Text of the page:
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NAPLES — Why go to the Bahamas or the Keys for crystal clear water when you have it right here? Conditions have settled down, and the water along the beaches and the passes is the clearest of the season.
Sight fishing for snook along the beaches is almost like stalking a bonefish in the Keys. Until the heavy rains start, the water should remain good unless we get another big blow for several days.
Bait is all along the beaches. Schools of small threadfin herring are right on the beach as well as brown swarms of glass minnows. Look for the pilchards in really close. Of course, all that bait is attracting the predators. Snook, mackerel, ladyfish, and yes, even tarpon, are taking advantage of this buffet line of bait. Small sharks and jack crevalle are liable to join the fray, too. Inshore fishing is at its best right now, so get out there and wet a line.
For the offshore anglers, not only are the red grouper plentiful and hungry, they are being joined by some sizable king mackerel chasing blue runners. If you have some live bait and are offshore fishing for grouper, be sure and run a flat line with a live bait on it behind the boat. Make sure to loosen the drag so that if a king hits, it won't pull the hook. When one goes off you could very easily have a 30- to 40-pound king on it.
Permit are now showing up on the wrecks, and are a sucker for a silver dollar-sized crab. If you can keep a hooked permit away from the wreck, you will have one heck of a fight.
Offshore: Conditions were really good the last few days for runs offshore. Capt. Michael Avinon says that the red grouper bite is still very strong, with the better-sized fish farther offshore.
On a full-day trip with Ron McKenzie and friends Garry Allen and Larry, they scored 11 keeper grouper and five kings to 25 pounds. Monday, Capt. Mike ran a trip with members of the Naples Fishing Club, and they got out to the 90-foot range, and really nailed some great red grouper. They landed 18 keeper-sized reds, and the largest was a huge, 34-inch fish that weighed 19 pounds.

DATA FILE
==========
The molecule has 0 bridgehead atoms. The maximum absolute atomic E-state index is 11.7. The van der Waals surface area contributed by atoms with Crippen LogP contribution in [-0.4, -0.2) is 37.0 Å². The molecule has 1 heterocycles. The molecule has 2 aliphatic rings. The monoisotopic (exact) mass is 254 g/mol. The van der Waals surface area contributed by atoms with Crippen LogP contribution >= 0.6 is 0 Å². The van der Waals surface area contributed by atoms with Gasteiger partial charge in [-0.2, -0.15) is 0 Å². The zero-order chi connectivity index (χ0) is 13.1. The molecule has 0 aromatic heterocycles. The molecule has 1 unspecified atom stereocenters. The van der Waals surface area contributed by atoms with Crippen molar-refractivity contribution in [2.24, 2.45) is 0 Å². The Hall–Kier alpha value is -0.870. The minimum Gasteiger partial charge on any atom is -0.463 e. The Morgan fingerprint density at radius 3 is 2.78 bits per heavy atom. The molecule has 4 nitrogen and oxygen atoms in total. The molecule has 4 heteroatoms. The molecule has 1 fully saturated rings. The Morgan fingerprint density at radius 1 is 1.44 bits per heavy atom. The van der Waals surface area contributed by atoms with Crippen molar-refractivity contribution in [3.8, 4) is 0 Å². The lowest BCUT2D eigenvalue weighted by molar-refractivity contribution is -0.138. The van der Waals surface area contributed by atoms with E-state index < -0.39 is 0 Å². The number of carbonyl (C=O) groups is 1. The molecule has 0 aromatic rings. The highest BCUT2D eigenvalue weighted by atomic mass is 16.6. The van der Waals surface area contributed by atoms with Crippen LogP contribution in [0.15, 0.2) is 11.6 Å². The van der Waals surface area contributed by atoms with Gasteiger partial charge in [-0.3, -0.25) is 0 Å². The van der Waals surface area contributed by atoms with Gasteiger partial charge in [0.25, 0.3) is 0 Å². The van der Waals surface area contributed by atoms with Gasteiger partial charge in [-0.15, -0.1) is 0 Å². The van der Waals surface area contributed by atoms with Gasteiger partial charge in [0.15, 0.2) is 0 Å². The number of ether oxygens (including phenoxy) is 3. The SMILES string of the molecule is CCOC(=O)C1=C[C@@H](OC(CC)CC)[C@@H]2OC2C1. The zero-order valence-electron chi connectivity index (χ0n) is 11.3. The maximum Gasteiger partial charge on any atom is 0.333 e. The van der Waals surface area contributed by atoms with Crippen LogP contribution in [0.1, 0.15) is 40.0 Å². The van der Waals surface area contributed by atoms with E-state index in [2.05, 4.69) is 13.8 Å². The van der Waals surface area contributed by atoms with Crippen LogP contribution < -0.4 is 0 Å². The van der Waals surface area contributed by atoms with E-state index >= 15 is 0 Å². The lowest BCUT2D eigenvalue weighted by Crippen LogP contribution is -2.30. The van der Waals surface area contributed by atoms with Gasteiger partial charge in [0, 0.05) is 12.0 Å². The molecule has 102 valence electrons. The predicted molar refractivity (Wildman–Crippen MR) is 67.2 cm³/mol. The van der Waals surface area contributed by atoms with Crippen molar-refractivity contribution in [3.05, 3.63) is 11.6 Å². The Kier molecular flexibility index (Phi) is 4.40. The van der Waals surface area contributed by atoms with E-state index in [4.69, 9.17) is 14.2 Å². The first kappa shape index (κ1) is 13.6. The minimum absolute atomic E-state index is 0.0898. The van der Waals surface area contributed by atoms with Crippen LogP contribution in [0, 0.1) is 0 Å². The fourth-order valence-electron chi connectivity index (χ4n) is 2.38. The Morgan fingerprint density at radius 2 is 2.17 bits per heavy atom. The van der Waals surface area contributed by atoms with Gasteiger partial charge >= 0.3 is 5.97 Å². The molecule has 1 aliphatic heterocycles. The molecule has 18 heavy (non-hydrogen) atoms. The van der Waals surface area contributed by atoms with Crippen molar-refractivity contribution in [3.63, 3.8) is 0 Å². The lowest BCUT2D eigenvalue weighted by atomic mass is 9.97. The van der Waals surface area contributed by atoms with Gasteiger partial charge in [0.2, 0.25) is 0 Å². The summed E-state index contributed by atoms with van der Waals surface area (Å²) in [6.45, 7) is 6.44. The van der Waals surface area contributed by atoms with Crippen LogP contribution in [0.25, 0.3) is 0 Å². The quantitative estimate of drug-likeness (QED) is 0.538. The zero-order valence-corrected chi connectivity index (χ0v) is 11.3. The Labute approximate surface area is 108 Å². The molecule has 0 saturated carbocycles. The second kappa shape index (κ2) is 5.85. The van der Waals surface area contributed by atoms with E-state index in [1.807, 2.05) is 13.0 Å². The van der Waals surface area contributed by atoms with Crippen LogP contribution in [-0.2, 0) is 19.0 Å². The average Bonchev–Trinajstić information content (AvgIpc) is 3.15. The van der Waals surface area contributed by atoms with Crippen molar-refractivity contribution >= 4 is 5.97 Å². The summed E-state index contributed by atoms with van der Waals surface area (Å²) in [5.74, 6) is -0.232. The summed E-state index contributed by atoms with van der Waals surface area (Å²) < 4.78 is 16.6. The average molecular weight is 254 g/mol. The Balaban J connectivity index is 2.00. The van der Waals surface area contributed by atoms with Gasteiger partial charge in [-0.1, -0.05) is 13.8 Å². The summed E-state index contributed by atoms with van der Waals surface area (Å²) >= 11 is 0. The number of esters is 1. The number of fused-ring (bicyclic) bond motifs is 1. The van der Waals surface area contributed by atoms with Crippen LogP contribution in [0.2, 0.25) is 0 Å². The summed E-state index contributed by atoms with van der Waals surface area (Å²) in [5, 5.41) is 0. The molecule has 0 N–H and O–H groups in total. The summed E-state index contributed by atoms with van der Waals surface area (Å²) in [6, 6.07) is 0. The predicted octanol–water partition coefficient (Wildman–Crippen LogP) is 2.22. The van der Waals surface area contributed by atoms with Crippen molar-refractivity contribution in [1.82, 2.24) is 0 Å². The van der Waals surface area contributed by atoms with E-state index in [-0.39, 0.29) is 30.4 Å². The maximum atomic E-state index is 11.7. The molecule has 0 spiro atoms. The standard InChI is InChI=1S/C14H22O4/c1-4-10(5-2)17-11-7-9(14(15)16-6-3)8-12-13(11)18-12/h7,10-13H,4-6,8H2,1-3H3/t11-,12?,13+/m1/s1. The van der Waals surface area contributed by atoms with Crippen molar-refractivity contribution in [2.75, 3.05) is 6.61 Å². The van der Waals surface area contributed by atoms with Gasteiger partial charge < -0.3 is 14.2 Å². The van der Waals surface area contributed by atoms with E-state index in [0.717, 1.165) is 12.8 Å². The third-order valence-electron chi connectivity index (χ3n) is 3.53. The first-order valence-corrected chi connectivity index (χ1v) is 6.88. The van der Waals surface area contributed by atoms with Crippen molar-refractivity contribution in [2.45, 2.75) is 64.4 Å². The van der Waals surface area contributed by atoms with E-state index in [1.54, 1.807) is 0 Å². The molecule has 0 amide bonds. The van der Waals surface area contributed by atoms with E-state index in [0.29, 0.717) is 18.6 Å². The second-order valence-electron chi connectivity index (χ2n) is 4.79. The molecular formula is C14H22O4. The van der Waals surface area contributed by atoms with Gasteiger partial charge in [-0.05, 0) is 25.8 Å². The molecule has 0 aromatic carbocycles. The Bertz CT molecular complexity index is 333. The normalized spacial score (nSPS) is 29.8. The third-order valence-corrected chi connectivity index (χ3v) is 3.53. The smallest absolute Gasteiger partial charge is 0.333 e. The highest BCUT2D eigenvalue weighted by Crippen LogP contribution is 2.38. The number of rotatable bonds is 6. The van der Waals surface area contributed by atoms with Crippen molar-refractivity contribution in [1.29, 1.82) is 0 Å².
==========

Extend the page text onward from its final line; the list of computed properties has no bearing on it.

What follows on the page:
Naples/Estero Bay: Absolutely beautiful water in the Estero/North Naples area currently. It is so clear that clients get scared when you are running in four feet of water, and they think it is only a foot or so.
Bait is all over the place, and so are the fish. On Tuesday, I had Bob Linesch from the Brooks Fishing Club, along with Bob and Al for a half day on Estero. At the end of the trip, Al won the big fish award, and Bob won the high hook prize. One of the other anglers, no name mentioned, won the early release award. The talley ended up with 17 snook to 26 inches, two jacks to five pounds, two mackerel, one baby goliath, one 20-inch trout, and one nice flounder.
Ten Thousand Islands: Capt. Matt Hoover have been fishing most days recently, and he has been "killing it."
On Tuesday, he had Jim Croff onboard and, along with about 15 snook, Jim managed a grand slam. His tarpon was a big, 130-pound fish that was caught on cut bait. The trout was a huge five-pounder, and four reds finalized the slam.
Bait has been easy, and the water is really nice around Caxambas and pretty good in the islands. On another tarpon trip, Matt had his angler go 0 for 6 jumped fish.